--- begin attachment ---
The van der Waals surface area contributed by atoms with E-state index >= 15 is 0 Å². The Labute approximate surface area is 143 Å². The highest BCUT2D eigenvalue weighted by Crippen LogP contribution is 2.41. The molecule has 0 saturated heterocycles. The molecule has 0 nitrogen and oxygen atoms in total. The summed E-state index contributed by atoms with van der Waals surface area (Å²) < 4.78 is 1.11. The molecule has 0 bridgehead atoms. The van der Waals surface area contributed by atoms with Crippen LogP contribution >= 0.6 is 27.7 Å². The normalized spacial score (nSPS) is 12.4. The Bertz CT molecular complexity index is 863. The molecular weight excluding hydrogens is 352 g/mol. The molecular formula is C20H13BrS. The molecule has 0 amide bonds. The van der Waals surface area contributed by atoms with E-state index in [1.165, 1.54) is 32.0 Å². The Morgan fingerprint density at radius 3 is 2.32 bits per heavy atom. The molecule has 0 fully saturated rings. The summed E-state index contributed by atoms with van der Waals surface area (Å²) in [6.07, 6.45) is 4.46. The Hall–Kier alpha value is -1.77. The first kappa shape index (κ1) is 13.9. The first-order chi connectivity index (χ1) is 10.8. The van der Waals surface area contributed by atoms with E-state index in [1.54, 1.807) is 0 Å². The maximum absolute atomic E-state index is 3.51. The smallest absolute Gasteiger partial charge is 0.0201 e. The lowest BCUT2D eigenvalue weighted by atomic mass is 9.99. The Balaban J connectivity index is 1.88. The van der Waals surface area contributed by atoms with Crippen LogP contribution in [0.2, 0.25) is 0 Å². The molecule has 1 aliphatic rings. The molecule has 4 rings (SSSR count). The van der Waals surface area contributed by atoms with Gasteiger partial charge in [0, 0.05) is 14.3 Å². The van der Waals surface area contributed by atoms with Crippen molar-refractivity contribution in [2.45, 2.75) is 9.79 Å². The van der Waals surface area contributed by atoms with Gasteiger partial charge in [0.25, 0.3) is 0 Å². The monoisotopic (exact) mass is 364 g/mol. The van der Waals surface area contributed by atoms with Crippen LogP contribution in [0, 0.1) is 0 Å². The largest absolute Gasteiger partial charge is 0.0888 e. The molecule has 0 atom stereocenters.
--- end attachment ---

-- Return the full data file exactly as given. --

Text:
The van der Waals surface area contributed by atoms with E-state index >= 15 is 0 Å². The Labute approximate surface area is 143 Å². The highest BCUT2D eigenvalue weighted by Crippen LogP contribution is 2.41. The molecule has 0 saturated heterocycles. The molecule has 0 nitrogen and oxygen atoms in total. The summed E-state index contributed by atoms with van der Waals surface area (Å²) < 4.78 is 1.11. The molecule has 0 bridgehead atoms. The van der Waals surface area contributed by atoms with Crippen LogP contribution >= 0.6 is 27.7 Å². The normalized spacial score (nSPS) is 12.4. The Bertz CT molecular complexity index is 863. The molecular weight excluding hydrogens is 352 g/mol. The molecular formula is C20H13BrS. The molecule has 0 amide bonds. The van der Waals surface area contributed by atoms with E-state index in [1.165, 1.54) is 32.0 Å². The Morgan fingerprint density at radius 3 is 2.32 bits per heavy atom. The molecule has 0 fully saturated rings. The summed E-state index contributed by atoms with van der Waals surface area (Å²) in [6.07, 6.45) is 4.46. The Hall–Kier alpha value is -1.77. The first kappa shape index (κ1) is 13.9. The first-order chi connectivity index (χ1) is 10.8. The van der Waals surface area contributed by atoms with E-state index in [1.54, 1.807) is 0 Å². The maximum absolute atomic E-state index is 3.51. The smallest absolute Gasteiger partial charge is 0.0201 e. The lowest BCUT2D eigenvalue weighted by atomic mass is 9.99. The Balaban J connectivity index is 1.88. The van der Waals surface area contributed by atoms with Crippen LogP contribution in [0.2, 0.25) is 0 Å². The molecule has 1 aliphatic rings. The molecule has 4 rings (SSSR count). The van der Waals surface area contributed by atoms with Gasteiger partial charge in [0, 0.05) is 14.3 Å². The van der Waals surface area contributed by atoms with Crippen molar-refractivity contribution in [2.45, 2.75) is 9.79 Å². The van der Waals surface area contributed by atoms with Gasteiger partial charge in [0.25, 0.3) is 0 Å². The monoisotopic (exact) mass is 364 g/mol. The van der Waals surface area contributed by atoms with Crippen LogP contribution in [0, 0.1) is 0 Å². The largest absolute Gasteiger partial charge is 0.0888 e. The molecule has 0 atom stereocenters.